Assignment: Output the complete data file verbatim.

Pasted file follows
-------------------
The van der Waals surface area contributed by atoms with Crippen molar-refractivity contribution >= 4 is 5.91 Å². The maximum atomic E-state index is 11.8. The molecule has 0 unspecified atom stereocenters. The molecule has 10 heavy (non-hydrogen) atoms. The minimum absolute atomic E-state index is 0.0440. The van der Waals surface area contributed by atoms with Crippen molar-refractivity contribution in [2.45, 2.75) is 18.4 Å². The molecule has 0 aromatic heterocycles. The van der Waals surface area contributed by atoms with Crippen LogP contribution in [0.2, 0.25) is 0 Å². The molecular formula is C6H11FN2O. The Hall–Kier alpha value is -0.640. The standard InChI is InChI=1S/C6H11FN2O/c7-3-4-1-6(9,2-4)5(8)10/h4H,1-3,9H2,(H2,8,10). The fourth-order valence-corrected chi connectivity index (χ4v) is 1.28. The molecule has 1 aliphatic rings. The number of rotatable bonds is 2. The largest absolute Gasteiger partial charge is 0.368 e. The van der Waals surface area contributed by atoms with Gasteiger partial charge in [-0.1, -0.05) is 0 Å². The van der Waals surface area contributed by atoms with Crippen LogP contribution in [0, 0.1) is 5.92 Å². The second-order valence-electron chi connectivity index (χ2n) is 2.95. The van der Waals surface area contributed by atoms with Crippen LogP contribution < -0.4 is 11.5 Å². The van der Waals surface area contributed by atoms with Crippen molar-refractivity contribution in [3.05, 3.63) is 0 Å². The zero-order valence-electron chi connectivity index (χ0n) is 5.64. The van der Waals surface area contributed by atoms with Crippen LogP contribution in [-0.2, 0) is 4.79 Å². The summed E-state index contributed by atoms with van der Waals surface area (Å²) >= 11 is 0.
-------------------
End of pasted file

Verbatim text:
The van der Waals surface area contributed by atoms with Crippen molar-refractivity contribution >= 4 is 5.91 Å². The maximum atomic E-state index is 11.8. The molecule has 0 unspecified atom stereocenters. The molecule has 10 heavy (non-hydrogen) atoms. The minimum absolute atomic E-state index is 0.0440. The van der Waals surface area contributed by atoms with Crippen molar-refractivity contribution in [2.45, 2.75) is 18.4 Å². The molecule has 0 aromatic heterocycles. The van der Waals surface area contributed by atoms with Crippen LogP contribution in [0.2, 0.25) is 0 Å². The molecular formula is C6H11FN2O. The Hall–Kier alpha value is -0.640. The standard InChI is InChI=1S/C6H11FN2O/c7-3-4-1-6(9,2-4)5(8)10/h4H,1-3,9H2,(H2,8,10). The fourth-order valence-corrected chi connectivity index (χ4v) is 1.28. The molecule has 1 aliphatic rings. The number of rotatable bonds is 2. The largest absolute Gasteiger partial charge is 0.368 e. The van der Waals surface area contributed by atoms with Gasteiger partial charge in [-0.1, -0.05) is 0 Å². The van der Waals surface area contributed by atoms with Crippen LogP contribution in [0, 0.1) is 5.92 Å². The second-order valence-electron chi connectivity index (χ2n) is 2.95. The van der Waals surface area contributed by atoms with Crippen LogP contribution < -0.4 is 11.5 Å². The van der Waals surface area contributed by atoms with Crippen molar-refractivity contribution in [3.05, 3.63) is 0 Å². The zero-order valence-electron chi connectivity index (χ0n) is 5.64. The van der Waals surface area contributed by atoms with Crippen LogP contribution in [-0.2, 0) is 4.79 Å². The summed E-state index contributed by atoms with van der Waals surface area (Å²) >= 11 is 0.